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Child Well-being in Eastern Europe and Central Asia: A multidimensional approach

2009


After two decades of transition the countries of Central and Eastern Europe and the Commonwealth of Independent States face an increasingly diverse mix of old and new policy challenges to improving child well-being and realizing children’s rights. While attempts have been made to reflect these challenges and diversities by constructing indices of child well-being, which measure and rank overall performance by individual countries, this paper proposes a simplified approach which examines five different dimensions of child well-being separately, using several indicators for each dimension which allow cross-country comparison.



Children in Immigrant Families in Eight Affluent Countries: Their family, national and international context

2009


During recent decades most affluent countries have experienced large increases in the number and diversity of immigrants, and accordingly it is anticipated that children in immigrant families will play an increasing role in these societies. However, while their social, economic and civic integration is of critical policy relevance, there is little statistical evidence available on this segment of the population. The study helps to fill the knowledge gap by presenting internationally comparable statistics on children in immigrant families in eight affluent countries - Australia, France, Germany, Italy, Netherlands, Switzerland, the United Kingdom and the United States.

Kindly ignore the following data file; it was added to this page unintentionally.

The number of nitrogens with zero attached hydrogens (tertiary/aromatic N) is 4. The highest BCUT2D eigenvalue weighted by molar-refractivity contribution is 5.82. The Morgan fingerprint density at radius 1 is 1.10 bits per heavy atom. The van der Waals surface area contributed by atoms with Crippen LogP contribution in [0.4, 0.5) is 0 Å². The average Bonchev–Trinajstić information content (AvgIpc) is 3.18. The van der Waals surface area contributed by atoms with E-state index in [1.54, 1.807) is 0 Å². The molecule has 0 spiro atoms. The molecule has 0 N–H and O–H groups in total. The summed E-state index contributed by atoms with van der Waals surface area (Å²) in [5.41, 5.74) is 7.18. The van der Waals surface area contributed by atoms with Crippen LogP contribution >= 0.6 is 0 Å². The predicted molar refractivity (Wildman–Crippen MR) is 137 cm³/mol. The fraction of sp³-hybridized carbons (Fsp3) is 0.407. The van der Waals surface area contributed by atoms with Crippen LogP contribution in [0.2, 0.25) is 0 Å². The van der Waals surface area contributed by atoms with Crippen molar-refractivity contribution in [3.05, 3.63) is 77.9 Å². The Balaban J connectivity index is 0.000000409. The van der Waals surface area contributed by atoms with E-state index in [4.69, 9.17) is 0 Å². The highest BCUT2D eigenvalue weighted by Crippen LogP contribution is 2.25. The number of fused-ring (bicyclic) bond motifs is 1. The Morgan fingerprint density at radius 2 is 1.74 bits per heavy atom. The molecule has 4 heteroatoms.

Children in Immigrant Families in Switzerland: On a path between discrimination and integration

2009


Special Series on Children in Immigrant Families in Affluent Societies

Public debate on immigration tends to be polarized in Switzerland around issues relating to admission policy. However, many children in well-settled immigrant families also appear to experience social exclusion. This needs to be addressed by policies and programmes aimed at fostering social integration.



Children in Immigrant Families in the Netherlands: A statistical portrait and a review of the literature

2009


Special Series on Children in Immigrant Families in Affluent Societies

Of the total population of the Netherlands about 19 per cent are foreign born or are born in the Netherlands with at least one parent born abroad. Almost 800,000 children (22.3 per cent of all children) are in immigrant families. Over 15 per cent of these children are foreign born. The rest have been born in the Netherlands each to at least one foreign-born parent. The Antilles and Aruba, Germany, Morocco, Suriname and Turkey are the major countries of origin.



The Children of Immigrants in France: The emergence of a second generation

2009


Special Series on the Situation of Children in Immigrant Families in Affluent Societies

In 2005, 4.9 million immigrants were residing in metropolitan France. This was 8.1 per cent of the population. Children of immigrants represent close to one fifth of all children. Children with at least one parent from Algeria, Morocco, or Tunisia make up almost 40 per cent of these children, and children of sub-Saharan African origin make up one eighth. Of the 3.5 million foreigners living in France in 2004, 450,000 were children aged 0-17 whose parents were foreign born.



Children's and Adolescents' Participation and Protection from Sexual Abuse and Exploitation

2009